Moving on, I joined a group and saw a demonstration of the VisCube in action. I hadn’t heard much about this piece of technology, so I didn’t quite know what to expect. We were taken into a side room, which was totally dark, and received a ten minute demonstration. The VisCube is composed of four large screens, three on each wall and one on the floor. We were informed that Tennessee Tech is the only institution in the state of Tennessee with a VisCube.
As we entered the room, we were each given a pair of glasses. These were similar to the 3D glasses usually given out for a 3D movie, but felt much sturdier. I wear glasses, but was able to comfortably fit the 3D glasses over them. One pair of glasses was different from the rest and had sensors across the top.
When stepping into the VisCube, the second pair of glasses controlled the perspective of the image on the screen. You could move your head, like the Oculus Rift, and the image would change. The people with the first set of glasses saw a 3D image of what the person in the center saw. In other demos, the 3D environment was static and the glasses were instead used to look around, but not change, the environment.
The first demo we saw was a 3D model of the human heart. The person on the platform moved around and could look at the heart from different angles, while everyone else was given a view of what he saw. By leaning forward, the man could actually stick his head inside the heart and see all the inner parts, the atriums, ventricles, etc. The attendant said another version of the demo had the motion of a beating heart and you could see the blood flow.
The second demo was a recreation of Derryberry hall, the main building on Tennessee Tech’s campus. Student workers had accurately recreated the surrounding outside area and inside halls of the building. They did some very impressive work and it looked real to life, with the hall proportions the same and the rooms all accurately laid out. The attendant noted that bumping had not been added to the demo yet, resulting in an airy feel to it. Bumping refers to the weight of the environment. For example, if the demo had bumping, there would be motion as you walked up a set of stairs and the walls would be physical. As it was, you could actually walk through walls in the demo.
Later, we were able to talk to an intern working at the HIVE. As a computer scientist, her project for the semester was to create bumping for the Derryberry Hall demo in Unity. I’m not in computer science, but it looked like a lot of hard work. She’s doing some very impressive work.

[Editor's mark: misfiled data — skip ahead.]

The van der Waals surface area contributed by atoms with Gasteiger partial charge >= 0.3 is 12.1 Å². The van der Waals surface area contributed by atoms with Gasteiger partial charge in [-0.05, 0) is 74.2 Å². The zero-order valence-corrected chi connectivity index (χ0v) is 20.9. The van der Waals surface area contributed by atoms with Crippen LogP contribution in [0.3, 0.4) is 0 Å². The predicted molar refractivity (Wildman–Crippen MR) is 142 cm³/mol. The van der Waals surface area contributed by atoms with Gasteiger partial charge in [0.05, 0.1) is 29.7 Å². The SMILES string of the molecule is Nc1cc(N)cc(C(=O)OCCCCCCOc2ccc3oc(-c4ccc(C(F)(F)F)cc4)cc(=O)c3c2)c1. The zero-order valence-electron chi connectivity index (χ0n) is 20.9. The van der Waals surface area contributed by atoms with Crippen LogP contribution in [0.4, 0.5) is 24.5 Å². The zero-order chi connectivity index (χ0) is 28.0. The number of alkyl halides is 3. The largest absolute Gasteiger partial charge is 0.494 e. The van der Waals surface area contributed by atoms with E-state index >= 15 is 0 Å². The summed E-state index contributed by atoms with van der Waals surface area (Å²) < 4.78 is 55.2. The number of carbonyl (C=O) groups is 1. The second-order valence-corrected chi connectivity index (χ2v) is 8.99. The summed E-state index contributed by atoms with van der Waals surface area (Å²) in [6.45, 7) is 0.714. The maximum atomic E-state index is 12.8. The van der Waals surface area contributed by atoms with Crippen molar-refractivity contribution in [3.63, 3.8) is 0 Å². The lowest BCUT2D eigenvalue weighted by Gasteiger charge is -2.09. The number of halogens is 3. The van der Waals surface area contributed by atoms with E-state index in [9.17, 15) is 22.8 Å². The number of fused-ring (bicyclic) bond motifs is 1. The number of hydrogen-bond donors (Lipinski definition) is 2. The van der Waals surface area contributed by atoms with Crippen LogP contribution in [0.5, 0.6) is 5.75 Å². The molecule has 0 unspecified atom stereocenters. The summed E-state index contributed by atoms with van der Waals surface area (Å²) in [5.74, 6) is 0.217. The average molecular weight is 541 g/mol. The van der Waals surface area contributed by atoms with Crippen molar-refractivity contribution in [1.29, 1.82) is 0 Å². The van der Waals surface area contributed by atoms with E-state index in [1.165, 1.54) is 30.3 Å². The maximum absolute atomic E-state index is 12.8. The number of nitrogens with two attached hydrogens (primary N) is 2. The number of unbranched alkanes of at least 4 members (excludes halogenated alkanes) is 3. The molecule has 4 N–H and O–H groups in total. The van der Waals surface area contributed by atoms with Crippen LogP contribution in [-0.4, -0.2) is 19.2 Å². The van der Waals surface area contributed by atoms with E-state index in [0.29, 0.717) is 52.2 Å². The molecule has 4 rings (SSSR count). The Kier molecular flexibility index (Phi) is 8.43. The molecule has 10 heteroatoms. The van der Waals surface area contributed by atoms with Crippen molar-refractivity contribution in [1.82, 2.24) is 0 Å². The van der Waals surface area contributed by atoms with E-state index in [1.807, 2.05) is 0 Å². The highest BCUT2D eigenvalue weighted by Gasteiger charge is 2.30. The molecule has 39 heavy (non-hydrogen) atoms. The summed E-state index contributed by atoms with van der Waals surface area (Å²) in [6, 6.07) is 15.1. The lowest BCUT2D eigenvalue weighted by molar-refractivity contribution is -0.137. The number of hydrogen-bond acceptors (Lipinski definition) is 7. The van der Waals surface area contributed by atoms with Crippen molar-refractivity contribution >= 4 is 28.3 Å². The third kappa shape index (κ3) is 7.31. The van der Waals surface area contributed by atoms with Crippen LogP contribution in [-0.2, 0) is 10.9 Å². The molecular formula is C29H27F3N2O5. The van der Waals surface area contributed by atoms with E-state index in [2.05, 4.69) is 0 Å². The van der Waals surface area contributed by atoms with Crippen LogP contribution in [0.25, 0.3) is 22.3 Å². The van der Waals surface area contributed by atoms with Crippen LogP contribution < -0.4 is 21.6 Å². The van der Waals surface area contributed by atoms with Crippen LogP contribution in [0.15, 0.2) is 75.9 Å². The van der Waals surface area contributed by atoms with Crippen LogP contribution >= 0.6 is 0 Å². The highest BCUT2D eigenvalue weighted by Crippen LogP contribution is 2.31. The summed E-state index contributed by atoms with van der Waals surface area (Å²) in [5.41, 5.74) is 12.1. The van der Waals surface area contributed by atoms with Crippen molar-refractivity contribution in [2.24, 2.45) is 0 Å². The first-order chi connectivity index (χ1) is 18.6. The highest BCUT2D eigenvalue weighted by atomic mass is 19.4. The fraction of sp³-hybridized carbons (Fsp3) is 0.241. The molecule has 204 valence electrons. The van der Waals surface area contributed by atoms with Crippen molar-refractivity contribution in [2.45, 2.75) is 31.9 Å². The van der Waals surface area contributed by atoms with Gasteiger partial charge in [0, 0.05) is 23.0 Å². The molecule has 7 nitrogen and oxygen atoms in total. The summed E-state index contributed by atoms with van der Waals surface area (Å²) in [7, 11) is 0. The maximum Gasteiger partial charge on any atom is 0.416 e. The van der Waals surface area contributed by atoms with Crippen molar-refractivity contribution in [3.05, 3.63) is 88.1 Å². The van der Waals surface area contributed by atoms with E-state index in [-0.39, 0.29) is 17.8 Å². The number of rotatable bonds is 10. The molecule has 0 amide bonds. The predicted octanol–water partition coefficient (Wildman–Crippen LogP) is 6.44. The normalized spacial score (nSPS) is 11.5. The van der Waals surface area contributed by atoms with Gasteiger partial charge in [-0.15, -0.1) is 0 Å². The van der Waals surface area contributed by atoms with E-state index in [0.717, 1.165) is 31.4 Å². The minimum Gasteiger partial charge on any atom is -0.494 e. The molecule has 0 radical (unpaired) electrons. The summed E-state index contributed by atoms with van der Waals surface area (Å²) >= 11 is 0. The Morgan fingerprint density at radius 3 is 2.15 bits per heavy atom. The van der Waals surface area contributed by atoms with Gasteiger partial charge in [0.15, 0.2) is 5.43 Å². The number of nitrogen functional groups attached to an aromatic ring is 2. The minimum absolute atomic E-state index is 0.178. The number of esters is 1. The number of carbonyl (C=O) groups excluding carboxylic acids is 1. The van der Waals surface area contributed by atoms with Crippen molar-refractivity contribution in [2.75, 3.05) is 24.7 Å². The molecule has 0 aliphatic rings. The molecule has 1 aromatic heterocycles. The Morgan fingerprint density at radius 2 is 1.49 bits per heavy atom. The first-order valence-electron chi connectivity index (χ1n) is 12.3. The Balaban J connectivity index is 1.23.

I was given time with the VisCube during the third demo. This demo was an ingame map from Quake, composed of the environments without any characters or items involved. She asked me if I had motion sickness and I said I didn’t. I usually don’t, but I started to feel a bit light headed in this demo. She moved me around the environment, up and down stairs and around corners, using a handheld controller that projected a white line directly into the screens. I assumed the device controlled movement through the map and moved the camera around.
When she stopped, I could freely look around. It felt like I had been dropped directly into the game. I peered around a street corner and could sense the depth between the wall and the street. She stopped me on a bridge and mentioned that I could look over the edge. So, I stepped forward and saw the ground beneath my feet. Incredibly, there was real depth between the ledge and the ground below.
Unannounced, she moved forward and dropped me off the ledge, about a twenty foot drop to the ground. The movement was incredible. Though I of course had my feet on the ground the whole time, it absolutely felt like I was falling. My body tensed and my legs felt weak as the avatar fell to the ground. I could feel my body involuntarily bracing for the impact, all in a span of a second or two. The demo had an amazing psychological impact.
This was real virtual reality. I was immersed in the game world and the environments felt totally real. Whenever I stood still, it felt like I was really in the game. Essentially, I had about a fifteen foot square of free movement in the game. Staring out into the distance, it really felt like I could start walking in that direction. I would soon hit a real wall, of course, but it certainly looked and felt real.